- the traditional beliefs, legends, customs, etc., of a people; lore of a people.
- the study of such lore.
- a body of widely held but false or unsubstantiated beliefs.
Origin of folklore
Examples from the Web for folklorist
Only recently has she been indicated as her nation's first folklorist and feminist!Brazilian Tales
Joaquim Maria Machado de Assis
There is still to notice the unsatisfactory attitude of the folklorist.Folklore as an Historical Science
George Laurence Gomme
The Folklorist is not unnaturally jealous of what, in some degree, looks like Folk-Lore.Little Johannes
Frederik van Eeden
Mannhardt's method was more that of the folklorist than the philologist.An Introduction to Mythology
Afanasiev, Alexander Nicolaievitsh, Russian folklorist, born in 1826.
- the unwritten literature of a people as expressed in folk tales, proverbs, riddles, songs, etc
- the body of stories and legends attached to a particular place, group, activity, etcHollywood folklore; rugby folklore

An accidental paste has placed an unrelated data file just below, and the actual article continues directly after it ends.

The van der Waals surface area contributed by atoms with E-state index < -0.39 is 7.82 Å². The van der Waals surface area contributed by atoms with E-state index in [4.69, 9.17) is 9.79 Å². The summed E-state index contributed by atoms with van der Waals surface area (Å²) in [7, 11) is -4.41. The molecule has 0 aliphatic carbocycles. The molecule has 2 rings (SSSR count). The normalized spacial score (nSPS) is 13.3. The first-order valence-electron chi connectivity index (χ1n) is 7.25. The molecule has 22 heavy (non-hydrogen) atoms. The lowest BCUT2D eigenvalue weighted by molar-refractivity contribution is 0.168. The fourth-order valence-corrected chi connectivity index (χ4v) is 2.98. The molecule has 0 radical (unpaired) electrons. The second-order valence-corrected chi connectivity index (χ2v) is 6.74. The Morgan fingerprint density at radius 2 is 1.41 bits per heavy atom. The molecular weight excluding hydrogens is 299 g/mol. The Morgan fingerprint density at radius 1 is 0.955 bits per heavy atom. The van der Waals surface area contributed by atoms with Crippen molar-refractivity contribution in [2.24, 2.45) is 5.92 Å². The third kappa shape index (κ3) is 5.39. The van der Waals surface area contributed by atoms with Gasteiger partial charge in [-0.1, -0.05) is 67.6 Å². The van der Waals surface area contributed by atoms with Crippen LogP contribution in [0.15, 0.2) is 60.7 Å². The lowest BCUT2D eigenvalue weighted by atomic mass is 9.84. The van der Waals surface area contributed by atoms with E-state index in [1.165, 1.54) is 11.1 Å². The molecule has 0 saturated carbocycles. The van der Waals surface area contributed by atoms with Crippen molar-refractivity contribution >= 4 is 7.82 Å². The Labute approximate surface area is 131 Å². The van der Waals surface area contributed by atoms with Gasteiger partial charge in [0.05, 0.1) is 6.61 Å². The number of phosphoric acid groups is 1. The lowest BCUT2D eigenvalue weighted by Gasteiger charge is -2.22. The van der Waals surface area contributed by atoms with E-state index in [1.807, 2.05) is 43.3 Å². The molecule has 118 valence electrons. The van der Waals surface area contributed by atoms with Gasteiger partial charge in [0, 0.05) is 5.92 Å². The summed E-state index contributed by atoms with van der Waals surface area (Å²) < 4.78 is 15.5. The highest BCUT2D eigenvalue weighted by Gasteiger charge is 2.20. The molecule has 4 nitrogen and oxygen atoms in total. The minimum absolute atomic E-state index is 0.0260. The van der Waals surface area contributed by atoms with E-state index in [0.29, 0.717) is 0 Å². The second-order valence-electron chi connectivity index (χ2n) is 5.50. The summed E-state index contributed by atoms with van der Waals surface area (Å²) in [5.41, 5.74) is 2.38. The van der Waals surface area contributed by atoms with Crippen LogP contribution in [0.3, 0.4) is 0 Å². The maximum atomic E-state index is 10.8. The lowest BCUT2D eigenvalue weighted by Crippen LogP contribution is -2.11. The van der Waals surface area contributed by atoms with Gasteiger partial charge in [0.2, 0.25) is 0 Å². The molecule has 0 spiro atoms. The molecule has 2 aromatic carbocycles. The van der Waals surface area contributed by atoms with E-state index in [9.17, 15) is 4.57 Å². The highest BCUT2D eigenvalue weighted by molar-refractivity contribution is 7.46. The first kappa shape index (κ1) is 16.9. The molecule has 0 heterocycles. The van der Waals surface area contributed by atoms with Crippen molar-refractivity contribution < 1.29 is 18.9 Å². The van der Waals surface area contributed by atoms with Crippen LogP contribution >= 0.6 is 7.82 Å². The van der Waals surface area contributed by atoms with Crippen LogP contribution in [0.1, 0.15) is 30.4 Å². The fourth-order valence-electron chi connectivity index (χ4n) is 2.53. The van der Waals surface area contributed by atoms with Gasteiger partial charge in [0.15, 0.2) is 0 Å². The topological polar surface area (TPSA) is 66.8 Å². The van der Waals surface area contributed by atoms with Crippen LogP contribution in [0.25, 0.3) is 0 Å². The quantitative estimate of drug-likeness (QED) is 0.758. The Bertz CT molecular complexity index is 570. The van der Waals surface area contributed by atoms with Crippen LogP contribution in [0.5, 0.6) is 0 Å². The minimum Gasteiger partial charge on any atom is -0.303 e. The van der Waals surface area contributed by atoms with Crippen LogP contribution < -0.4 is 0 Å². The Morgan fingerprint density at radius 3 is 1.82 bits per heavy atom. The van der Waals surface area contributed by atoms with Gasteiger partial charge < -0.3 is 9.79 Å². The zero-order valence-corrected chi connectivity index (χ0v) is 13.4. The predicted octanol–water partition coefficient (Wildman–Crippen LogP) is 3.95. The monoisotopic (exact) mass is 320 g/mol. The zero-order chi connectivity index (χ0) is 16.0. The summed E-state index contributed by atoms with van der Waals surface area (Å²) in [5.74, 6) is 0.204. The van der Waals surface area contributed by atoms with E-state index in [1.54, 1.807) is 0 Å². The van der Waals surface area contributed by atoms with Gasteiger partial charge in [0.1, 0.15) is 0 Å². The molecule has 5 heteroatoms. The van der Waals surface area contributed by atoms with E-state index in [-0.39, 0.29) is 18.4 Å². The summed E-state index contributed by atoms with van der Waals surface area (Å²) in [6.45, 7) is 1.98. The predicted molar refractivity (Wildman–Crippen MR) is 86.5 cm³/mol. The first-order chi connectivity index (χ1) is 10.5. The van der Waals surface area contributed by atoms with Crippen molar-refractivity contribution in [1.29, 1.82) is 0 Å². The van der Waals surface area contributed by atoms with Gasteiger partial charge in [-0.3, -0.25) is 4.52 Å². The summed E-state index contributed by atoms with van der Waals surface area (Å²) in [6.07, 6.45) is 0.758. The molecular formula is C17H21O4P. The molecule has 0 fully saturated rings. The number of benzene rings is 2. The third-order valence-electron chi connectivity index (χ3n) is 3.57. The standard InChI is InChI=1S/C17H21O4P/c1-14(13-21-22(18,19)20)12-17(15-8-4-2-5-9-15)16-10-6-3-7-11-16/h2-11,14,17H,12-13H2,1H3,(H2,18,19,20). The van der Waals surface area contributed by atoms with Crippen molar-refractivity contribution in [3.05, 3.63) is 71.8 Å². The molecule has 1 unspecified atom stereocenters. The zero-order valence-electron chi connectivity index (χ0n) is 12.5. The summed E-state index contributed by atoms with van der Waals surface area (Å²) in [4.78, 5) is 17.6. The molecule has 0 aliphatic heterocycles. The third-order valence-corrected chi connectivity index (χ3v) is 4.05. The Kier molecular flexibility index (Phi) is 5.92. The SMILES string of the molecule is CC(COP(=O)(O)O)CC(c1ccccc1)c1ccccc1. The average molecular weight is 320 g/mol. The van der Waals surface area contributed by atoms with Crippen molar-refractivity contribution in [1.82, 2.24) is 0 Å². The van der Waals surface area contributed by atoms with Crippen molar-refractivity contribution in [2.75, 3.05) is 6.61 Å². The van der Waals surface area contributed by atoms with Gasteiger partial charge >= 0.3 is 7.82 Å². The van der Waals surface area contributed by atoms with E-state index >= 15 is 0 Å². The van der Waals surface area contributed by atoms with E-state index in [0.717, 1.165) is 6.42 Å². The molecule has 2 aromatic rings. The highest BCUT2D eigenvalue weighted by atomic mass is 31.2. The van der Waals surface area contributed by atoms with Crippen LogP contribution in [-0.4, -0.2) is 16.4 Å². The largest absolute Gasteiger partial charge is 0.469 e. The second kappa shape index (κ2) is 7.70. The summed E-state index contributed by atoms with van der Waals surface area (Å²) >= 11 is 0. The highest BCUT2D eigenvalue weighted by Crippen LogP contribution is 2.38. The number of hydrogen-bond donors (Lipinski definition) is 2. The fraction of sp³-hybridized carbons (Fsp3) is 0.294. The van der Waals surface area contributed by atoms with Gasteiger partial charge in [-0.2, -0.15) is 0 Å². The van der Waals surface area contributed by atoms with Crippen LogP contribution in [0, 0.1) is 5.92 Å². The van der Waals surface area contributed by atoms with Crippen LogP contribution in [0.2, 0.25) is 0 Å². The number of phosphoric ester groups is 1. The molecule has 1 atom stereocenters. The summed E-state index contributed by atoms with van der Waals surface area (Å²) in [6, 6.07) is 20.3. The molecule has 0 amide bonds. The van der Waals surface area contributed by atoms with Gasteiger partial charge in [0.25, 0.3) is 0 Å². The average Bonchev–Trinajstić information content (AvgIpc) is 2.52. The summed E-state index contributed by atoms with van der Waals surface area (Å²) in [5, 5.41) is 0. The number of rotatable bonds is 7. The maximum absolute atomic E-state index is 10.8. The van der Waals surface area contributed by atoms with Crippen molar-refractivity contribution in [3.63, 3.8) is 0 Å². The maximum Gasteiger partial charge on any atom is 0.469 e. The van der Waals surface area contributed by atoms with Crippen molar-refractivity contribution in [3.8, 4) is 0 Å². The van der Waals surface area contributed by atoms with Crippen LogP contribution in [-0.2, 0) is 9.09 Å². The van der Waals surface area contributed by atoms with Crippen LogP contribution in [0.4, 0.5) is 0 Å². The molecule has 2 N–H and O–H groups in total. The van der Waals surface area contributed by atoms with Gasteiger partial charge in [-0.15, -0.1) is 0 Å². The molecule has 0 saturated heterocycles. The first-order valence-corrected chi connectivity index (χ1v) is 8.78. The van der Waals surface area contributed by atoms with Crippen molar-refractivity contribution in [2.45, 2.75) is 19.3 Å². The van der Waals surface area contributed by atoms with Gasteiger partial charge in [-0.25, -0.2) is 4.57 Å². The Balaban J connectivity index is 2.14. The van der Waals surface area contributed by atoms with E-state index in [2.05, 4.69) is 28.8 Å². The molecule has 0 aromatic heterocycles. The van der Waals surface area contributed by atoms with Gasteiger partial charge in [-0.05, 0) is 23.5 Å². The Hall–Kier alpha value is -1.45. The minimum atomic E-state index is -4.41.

- the anthropological discipline concerned with the study of folkloric materials
Word Origin and History for folklorist
1846, coined by antiquarian William J. Thoms (1803-1885) as an Anglo-Saxonism (replacing popular antiquities) and first published in the "Athenaeum" of Aug. 22, 1846, from folk + lore. Old English folclar meant "homily."
This word revived folk in a modern sense of "of the common people, whose culture is handed down orally," and opened up a flood of compound formations, e.g. folk art (1892), folk-hero (1874), folk-medicine (1877), folk-tale/folk tale (1850; Old English folctalu meant "genealogy"), folk-song (1847), folk singer (1876), folk-dance (1877).
Traditional stories and legends, transmitted orally (rather than in writing) from generation to generation. The stories of Paul Bunyan are examples of American folklore.